Air pollution is a ‘public health crisis’ in Wales and needs to be tackled urgently…
Air pollution is a ‘public health crisis’ and needs to be tackled urgently according to Public Health Wales who say air pollution is a priority second only to smoking and is more of a concern than obesity or alcohol consumption.
Figures from Public Health Wales show that air pollution causes the equivalent of 2,000 deaths in Wales every year, which amounts to six per cent of all deaths.
Huw Brunt, from Public Health Wales, tells BBC Wales’ Week In Week Out programme:
“We all know smoking is probably the number one public health priority, air pollution probably comes second to that. If you talk about obesity, inactivity and alcohol, they actually come behind air pollution.”
The programme also shows the reality of life on the UK’s most polluted street outside London; Hafodyrynys Road in Crumlin. The EU dictates that there is a certain level of air pollution which can be hit 18 times before breaching legal limits. Hafodyrynys Road has exceeded that level 57 times already this year.
More than half of homeowners with houses on the worst-affected side of the street have called on the Council to purchase and demolish their homes because they say traffic is so bad.
Pensioners Neil and Dawn Howells live on the road. Mr Howells told Week In Week Out:
We’ve lived here for nearly 40 years and the traffic every year you can see it getting worse. It’s just beyond a joke. I want to get away from here but how can I? I can’t get another mortgage at my age. I wished they’d flatten it and give us somewhere else to go.
Mrs. Howells, who suffers from chronic obstructive pulmonary disease, added:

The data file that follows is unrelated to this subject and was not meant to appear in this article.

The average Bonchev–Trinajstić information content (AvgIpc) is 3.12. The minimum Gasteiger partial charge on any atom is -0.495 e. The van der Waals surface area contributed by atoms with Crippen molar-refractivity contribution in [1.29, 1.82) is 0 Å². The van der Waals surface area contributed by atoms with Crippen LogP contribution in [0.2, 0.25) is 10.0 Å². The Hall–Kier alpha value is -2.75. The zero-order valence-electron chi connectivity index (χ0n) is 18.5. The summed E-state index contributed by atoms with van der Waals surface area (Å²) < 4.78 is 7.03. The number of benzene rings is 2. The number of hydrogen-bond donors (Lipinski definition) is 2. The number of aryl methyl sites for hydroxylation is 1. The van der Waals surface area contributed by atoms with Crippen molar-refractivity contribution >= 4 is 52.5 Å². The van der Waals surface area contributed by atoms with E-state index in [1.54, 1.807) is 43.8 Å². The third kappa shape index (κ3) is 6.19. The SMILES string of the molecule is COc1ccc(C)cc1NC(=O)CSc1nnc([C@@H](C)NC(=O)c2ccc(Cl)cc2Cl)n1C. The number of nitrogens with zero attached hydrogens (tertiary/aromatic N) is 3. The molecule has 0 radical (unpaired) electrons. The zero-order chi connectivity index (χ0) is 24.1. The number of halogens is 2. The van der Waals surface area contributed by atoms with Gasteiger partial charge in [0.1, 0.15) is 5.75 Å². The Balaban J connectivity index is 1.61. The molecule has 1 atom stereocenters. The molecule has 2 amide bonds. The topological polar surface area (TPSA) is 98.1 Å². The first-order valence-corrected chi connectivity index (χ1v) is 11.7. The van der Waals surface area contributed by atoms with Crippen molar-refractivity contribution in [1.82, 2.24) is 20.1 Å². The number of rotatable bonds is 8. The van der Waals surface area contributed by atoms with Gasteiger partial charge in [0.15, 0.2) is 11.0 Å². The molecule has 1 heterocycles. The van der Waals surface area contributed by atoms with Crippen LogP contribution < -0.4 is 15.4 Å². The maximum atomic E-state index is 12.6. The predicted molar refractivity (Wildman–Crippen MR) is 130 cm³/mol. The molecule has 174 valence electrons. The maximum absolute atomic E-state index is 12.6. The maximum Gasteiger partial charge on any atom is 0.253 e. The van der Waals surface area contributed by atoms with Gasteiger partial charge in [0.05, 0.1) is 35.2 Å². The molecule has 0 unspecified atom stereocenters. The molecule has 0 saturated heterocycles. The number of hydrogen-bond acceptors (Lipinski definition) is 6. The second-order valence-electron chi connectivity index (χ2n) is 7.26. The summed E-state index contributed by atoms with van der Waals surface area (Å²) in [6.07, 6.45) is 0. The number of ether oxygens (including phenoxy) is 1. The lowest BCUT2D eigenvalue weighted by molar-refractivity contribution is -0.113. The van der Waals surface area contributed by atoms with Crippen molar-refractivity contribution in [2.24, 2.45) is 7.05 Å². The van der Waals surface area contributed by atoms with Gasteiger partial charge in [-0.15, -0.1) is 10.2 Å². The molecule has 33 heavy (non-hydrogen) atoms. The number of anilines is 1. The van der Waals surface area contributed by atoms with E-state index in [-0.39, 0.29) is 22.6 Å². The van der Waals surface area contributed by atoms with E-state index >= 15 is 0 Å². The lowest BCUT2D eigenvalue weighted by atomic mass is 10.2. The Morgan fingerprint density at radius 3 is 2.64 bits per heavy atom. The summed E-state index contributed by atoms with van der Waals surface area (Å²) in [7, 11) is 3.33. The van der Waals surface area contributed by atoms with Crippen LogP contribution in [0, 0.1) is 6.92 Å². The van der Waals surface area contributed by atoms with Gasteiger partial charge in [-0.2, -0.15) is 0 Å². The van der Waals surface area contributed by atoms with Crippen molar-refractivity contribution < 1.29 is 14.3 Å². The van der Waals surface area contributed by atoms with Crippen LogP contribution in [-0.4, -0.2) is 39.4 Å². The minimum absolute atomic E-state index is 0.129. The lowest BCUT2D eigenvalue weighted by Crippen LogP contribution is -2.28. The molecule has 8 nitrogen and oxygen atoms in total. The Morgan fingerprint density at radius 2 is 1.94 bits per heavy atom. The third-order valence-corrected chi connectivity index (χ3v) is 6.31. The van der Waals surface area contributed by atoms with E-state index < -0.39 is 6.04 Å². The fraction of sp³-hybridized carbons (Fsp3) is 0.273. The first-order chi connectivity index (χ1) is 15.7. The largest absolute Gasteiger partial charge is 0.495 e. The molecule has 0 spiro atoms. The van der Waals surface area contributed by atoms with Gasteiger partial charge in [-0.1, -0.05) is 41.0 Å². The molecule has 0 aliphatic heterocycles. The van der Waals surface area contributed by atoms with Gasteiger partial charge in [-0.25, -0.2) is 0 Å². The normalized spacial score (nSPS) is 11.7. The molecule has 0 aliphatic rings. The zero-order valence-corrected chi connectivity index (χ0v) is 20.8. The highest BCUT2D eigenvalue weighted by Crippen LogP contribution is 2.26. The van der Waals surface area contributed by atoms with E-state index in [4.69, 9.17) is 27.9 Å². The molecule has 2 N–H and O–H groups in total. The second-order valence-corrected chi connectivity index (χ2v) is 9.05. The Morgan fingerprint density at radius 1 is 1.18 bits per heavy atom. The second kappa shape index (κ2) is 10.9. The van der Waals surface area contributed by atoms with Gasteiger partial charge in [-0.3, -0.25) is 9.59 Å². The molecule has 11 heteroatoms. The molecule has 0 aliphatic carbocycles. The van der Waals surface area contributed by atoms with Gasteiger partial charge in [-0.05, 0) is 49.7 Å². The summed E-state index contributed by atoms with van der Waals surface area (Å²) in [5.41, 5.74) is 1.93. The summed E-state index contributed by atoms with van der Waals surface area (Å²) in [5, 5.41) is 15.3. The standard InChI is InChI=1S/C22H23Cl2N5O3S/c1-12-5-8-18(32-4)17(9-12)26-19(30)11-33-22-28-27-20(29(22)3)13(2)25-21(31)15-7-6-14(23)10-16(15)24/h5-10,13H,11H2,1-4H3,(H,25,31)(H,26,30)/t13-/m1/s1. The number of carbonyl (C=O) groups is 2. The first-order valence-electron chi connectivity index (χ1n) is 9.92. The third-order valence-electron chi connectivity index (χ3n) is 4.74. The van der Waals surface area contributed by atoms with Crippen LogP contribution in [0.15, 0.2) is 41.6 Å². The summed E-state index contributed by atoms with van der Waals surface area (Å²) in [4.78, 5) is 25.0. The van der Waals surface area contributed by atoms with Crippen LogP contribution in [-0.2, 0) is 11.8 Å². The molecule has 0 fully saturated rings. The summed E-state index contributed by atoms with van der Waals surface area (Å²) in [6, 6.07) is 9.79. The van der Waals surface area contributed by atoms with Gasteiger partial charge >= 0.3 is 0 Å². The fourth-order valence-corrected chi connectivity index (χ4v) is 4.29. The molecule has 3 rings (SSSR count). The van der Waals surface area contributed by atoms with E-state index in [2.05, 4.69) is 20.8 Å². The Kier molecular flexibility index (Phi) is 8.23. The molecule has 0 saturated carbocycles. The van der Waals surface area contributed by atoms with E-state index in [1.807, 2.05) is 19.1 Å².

When I go out the front all the fumes and everything, it’s harder to breathe. It’s no quality of life when you’re struggling with your breath to get ready and go out. Sometimes we feel like prisoners here, we can’t get out.
Air pollution is largely being caused by a big increase in the number of diesel engines on UK roads after tax was reduced for diesel cars in 2001.
Local authorities have a duty to measure pollution levels on roads where people spend time near heavy traffic.
If a road has high levels, councils must declare it as an Air Quality Management Area. They then have a duty to monitor and compile action plans. There are 41 of these areas across Wales.
Huw Brunt tells tonight’s Week In Week Out the health impact of air pollution is varied.
In the short term, it’s the eyes, nose and throat irritation primarily. In the long term the consequences are more serious – on the heart, lungs and there’s an increased risk of cancer and other symptoms and conditions as well.
The people who are most vulnerable to the effects are the vulnerable groups – children and elderly people with pre-existing chronic illnesses.
The Welsh Government said it’s firmly committed to reducing emissions and improving air quality across Wales.
It added that it’s in the process of considering responses to a recent consultation on reducing pollution and that the Government’s response would be published soon.
Week In, Week Out: The Invisible Killer on our Streets on Tuesday, March 7, BBC One Wales, 10.40pm.
Also available on BBC iPlayer.
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